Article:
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Update on ultraviolet A and B radiation generated by the sun and artificial lamps and their effects on skin

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Solar radiation, especially ultraviolet A (UVA) and ultraviolet B (UVB), can cause damage to the human body, and exposure to the radiation may vary according to the geographical location, time of year and other factors. The effects of UVA and UVB radiation on organisms range from erythema formation, through tanning and reduced synthesis of macromolecules such as collagen and elastin, to carcinogenic DNA mutations. Some studies suggest that, in addition to the radiation emitted by the sun, artificial sources of radiation, such as commercial lamps, can also generate small amounts of UVA and UVB radiation. Depending on the source intensity and on the distance from the source, this radiation can be harmful to photosensitive individuals. In healthy subjects, the evidence on the danger of this radiation is still far from conclusive.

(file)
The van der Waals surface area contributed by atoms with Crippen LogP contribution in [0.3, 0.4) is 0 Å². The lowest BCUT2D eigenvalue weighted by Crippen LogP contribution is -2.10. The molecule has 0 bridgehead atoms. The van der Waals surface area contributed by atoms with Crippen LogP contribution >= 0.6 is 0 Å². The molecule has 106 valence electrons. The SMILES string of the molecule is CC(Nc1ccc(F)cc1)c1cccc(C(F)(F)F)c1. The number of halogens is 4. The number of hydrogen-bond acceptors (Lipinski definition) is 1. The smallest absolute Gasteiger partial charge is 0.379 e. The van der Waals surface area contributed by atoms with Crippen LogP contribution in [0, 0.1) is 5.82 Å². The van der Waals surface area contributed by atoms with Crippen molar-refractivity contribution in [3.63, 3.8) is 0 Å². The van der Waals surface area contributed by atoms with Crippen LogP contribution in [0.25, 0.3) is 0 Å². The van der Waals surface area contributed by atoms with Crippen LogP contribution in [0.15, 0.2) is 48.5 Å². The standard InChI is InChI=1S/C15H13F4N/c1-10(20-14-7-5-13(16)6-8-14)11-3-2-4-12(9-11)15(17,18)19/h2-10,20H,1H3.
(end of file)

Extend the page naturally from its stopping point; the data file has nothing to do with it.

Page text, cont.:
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Keywords: effects of ultraviolet radiation on skin; photoageing; photodamage; ultraviolet light; visible light

Document Type: Research Article

Publication date: August 1, 2015

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